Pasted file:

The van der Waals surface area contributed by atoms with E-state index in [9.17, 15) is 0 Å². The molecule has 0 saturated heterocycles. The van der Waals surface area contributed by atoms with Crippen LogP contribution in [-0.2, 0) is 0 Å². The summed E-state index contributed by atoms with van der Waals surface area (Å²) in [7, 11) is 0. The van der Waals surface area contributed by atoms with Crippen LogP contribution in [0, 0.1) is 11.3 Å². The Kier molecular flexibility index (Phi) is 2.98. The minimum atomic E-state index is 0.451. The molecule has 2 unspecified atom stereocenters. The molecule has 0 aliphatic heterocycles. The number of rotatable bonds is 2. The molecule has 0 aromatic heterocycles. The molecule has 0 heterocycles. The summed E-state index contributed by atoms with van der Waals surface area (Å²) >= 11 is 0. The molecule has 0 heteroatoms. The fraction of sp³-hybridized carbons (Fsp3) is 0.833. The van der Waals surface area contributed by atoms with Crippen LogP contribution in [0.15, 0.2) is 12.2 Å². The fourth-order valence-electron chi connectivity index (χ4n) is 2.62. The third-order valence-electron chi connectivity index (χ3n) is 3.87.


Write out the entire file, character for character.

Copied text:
The van der Waals surface area contributed by atoms with E-state index in [9.17, 15) is 0 Å². The molecule has 0 saturated heterocycles. The van der Waals surface area contributed by atoms with Crippen LogP contribution in [-0.2, 0) is 0 Å². The summed E-state index contributed by atoms with van der Waals surface area (Å²) in [7, 11) is 0. The van der Waals surface area contributed by atoms with Crippen LogP contribution in [0, 0.1) is 11.3 Å². The Kier molecular flexibility index (Phi) is 2.98. The minimum atomic E-state index is 0.451. The molecule has 2 unspecified atom stereocenters. The molecule has 0 aliphatic heterocycles. The number of rotatable bonds is 2. The molecule has 0 aromatic heterocycles. The molecule has 0 heterocycles. The summed E-state index contributed by atoms with van der Waals surface area (Å²) >= 11 is 0. The molecule has 0 heteroatoms. The fraction of sp³-hybridized carbons (Fsp3) is 0.833. The van der Waals surface area contributed by atoms with Crippen LogP contribution in [0.15, 0.2) is 12.2 Å². The fourth-order valence-electron chi connectivity index (χ4n) is 2.62. The third-order valence-electron chi connectivity index (χ3n) is 3.87.